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Coal’s downward spiral in 2012

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It was a big year for Big Coal — in the sense of big losses and setbacks for the coal industry’s agenda, which made it a very good year indeed.

When thousands of people show up at the Seattle Convention Center for a technical “scoping” hearing to comment on and protest plans to export coal through Pacific Northwest terminals to Asian markets – Big Coal’s master export plan is in doubt. One coal plant each week was retired during 2012, which perhaps helps to explain why there is such zest on the part of the industry to ship the stuff overseas.

The Sierra Club‘s nationwide campaign—Beyond Coal—to phase out coal burning in the United States won victories from coast to coast, including the coal plant retirements and record investments in wind and solar. The coal industry experienced numerous setbacks in 2012 as its market share fell and stock prices tanked.

“With an overarching goal to move America off coal and slash carbon pollution, an unprecedented coalition including Sierra Club and more than a hundred local, regional and national organizations has helped to secure the largest drop in U.S. coal burning ever,” the club said in its year-ean review.

The campaign, which received major backing with a four-year $50 million commitment from Bloomberg Philanthropies in 2011, now includes legal and grassroots fights that target every stage of the coal lifecycle in more than 40 states. It has grown to become one of the largest and broadest grassroots environmental campaigns in the nation’s history, according to the club.

The following Sierra Club info-graphic tells the campaign tale of the tape:

Many investors lost big on coal, with numerous bankruptcies of coal mining companies and coal-burning utilities including Midwest Generation in Illinois, Patriot in West Virginia, and Dynegy in Texas. After declaring bankruptcy, Patriot – Appalachia’s third largest coal company – reached an agreement with the Sierra Club and its allies to end the practice of mountaintop removal coal mining and retire much of its large scale surface mining equipment. Coal’s poor economics were underscored news that the Great River Energy Spiritwood coal plant in North Dakota has sat idle since it was completed at a cost of $440 million earlier this year.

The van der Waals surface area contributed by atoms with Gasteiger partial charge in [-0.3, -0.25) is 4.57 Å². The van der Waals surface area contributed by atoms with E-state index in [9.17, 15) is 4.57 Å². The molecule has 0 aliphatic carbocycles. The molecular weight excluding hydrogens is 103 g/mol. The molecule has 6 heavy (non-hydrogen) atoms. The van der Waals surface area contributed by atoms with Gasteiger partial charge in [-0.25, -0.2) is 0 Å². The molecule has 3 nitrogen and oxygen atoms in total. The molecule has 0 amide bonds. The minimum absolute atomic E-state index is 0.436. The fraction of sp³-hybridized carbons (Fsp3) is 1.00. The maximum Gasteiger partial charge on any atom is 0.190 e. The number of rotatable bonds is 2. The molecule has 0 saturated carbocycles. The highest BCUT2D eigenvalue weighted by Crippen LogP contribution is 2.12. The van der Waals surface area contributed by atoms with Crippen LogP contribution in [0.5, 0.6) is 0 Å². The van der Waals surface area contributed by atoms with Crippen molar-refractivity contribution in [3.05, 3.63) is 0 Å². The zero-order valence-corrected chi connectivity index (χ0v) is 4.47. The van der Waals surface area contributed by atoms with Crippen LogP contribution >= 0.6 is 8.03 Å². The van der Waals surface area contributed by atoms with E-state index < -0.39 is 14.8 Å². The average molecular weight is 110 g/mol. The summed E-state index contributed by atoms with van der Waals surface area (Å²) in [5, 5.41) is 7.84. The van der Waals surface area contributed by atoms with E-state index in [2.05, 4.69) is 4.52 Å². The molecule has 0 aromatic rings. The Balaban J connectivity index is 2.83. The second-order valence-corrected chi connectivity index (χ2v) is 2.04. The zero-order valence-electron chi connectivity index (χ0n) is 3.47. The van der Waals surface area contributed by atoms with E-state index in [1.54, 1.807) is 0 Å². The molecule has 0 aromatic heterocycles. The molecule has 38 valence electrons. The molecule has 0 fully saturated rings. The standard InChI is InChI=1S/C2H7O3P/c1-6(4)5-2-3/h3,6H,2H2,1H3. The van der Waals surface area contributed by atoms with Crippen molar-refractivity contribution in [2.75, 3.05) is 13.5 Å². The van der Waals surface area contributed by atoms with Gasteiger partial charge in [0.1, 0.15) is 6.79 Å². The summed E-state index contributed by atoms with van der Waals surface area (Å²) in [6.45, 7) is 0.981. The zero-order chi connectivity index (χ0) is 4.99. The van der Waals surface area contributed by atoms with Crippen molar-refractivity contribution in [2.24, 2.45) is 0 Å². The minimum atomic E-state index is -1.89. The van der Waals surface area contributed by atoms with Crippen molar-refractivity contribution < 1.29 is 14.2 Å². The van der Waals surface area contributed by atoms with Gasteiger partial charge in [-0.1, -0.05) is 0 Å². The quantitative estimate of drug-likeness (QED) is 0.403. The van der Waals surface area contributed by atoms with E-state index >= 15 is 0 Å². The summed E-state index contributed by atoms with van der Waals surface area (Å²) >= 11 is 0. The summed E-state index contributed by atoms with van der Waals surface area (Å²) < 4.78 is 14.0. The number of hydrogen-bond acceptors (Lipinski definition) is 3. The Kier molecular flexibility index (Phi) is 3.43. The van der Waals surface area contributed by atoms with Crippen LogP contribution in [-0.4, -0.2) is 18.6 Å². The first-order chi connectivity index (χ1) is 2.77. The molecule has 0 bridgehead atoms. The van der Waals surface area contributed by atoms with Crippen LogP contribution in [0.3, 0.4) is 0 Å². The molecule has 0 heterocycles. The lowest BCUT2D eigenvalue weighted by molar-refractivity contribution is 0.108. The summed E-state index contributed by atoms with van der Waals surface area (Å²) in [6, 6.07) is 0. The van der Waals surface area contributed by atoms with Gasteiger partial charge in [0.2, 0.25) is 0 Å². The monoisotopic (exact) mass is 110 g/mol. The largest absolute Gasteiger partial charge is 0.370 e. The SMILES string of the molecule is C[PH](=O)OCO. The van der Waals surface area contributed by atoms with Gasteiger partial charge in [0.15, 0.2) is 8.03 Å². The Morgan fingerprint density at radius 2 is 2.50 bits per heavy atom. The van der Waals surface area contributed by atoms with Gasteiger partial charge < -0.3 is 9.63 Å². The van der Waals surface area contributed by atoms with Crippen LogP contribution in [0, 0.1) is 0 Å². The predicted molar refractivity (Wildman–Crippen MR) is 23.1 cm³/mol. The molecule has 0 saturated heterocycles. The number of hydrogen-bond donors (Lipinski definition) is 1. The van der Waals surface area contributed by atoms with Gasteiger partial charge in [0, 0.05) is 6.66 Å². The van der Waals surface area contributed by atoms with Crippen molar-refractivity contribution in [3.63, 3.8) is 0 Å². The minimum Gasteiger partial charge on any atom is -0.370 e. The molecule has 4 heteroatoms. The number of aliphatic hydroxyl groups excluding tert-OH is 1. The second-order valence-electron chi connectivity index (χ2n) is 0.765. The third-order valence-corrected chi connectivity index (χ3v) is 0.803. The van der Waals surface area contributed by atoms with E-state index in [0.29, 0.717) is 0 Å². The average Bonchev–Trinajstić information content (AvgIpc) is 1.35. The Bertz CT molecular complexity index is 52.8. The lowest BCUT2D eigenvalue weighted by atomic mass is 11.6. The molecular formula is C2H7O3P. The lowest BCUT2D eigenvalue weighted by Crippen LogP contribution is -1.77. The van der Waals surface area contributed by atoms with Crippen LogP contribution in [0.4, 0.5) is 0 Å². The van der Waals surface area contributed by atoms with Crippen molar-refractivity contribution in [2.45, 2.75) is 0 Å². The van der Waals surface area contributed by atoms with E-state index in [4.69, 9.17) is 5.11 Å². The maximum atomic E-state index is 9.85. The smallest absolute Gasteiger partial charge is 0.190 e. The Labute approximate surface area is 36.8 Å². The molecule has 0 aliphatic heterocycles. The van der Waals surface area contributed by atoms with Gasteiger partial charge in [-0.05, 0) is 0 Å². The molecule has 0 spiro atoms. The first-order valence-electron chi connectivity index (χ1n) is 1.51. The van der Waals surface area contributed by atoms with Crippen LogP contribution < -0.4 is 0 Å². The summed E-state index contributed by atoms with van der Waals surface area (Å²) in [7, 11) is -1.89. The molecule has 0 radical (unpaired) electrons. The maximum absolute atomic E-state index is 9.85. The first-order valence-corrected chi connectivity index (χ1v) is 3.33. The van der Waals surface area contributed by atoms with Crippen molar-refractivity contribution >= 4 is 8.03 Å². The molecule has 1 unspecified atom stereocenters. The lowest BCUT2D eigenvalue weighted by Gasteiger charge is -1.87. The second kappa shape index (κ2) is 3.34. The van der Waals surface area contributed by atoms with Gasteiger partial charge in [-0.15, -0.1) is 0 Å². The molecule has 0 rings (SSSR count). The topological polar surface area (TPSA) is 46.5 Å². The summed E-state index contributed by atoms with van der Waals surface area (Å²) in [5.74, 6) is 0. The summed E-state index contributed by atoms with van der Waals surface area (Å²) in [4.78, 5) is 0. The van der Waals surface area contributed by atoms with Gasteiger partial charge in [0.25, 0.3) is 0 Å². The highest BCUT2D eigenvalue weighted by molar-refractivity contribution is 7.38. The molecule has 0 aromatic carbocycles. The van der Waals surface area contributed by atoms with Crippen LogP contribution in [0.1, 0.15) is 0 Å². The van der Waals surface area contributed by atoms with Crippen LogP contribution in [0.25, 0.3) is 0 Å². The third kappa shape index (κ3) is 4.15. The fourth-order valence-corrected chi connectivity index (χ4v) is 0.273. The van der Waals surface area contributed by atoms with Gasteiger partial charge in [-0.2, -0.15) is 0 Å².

NRG Texas Energy announced this month that it will not proceed with plans to build the Limestone 3 coal unit in Jewett, Texas, 120 miles south of Dallas. NRG filed the initial applications to build the plant in 2006, when a handful of other Texas utilities were filing similar proposals to build more than a dozen new coal boilers in Texas. As of December 2012, the majority of these proposals have been cancelled, due to the changing economics of coal plants, the growth of wind energy in the state, and because of legal challenges and grassroots opposition.

Coal is on the run and battling on many fronts – 2012 may turn out to be a watershed year in its downward spiral, especially if 2013 sees the fall of Big Coal’s PNW export plans. That will be a great new year indeed.

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Written by William DiBenedetto

28 December, 2012 at 2:07 am

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